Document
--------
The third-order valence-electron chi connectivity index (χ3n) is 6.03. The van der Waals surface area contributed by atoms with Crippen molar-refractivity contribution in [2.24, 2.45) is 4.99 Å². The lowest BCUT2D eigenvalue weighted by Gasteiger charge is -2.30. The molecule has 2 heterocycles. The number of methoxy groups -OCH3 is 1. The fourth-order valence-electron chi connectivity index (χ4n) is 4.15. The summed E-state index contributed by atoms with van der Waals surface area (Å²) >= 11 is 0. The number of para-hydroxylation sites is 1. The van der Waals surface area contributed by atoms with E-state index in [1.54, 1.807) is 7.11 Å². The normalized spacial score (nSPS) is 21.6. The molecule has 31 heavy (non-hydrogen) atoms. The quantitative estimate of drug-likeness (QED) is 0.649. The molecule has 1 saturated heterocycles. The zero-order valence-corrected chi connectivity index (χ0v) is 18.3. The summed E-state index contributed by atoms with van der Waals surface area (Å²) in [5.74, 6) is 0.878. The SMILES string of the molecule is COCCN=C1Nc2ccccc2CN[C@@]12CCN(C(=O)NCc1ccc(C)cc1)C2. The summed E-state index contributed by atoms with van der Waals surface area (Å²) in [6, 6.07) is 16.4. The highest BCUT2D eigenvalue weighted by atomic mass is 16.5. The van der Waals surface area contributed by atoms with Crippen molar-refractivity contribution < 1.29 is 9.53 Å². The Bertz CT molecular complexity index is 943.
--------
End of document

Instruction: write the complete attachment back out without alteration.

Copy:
The third-order valence-electron chi connectivity index (χ3n) is 6.03. The van der Waals surface area contributed by atoms with Crippen molar-refractivity contribution in [2.24, 2.45) is 4.99 Å². The lowest BCUT2D eigenvalue weighted by Gasteiger charge is -2.30. The molecule has 2 heterocycles. The number of methoxy groups -OCH3 is 1. The fourth-order valence-electron chi connectivity index (χ4n) is 4.15. The summed E-state index contributed by atoms with van der Waals surface area (Å²) >= 11 is 0. The number of para-hydroxylation sites is 1. The van der Waals surface area contributed by atoms with E-state index in [1.54, 1.807) is 7.11 Å². The normalized spacial score (nSPS) is 21.6. The molecule has 31 heavy (non-hydrogen) atoms. The quantitative estimate of drug-likeness (QED) is 0.649. The molecule has 1 saturated heterocycles. The zero-order valence-corrected chi connectivity index (χ0v) is 18.3. The summed E-state index contributed by atoms with van der Waals surface area (Å²) in [5.74, 6) is 0.878. The SMILES string of the molecule is COCCN=C1Nc2ccccc2CN[C@@]12CCN(C(=O)NCc1ccc(C)cc1)C2. The summed E-state index contributed by atoms with van der Waals surface area (Å²) in [6, 6.07) is 16.4. The highest BCUT2D eigenvalue weighted by atomic mass is 16.5. The van der Waals surface area contributed by atoms with Crippen molar-refractivity contribution < 1.29 is 9.53 Å². The Bertz CT molecular complexity index is 943.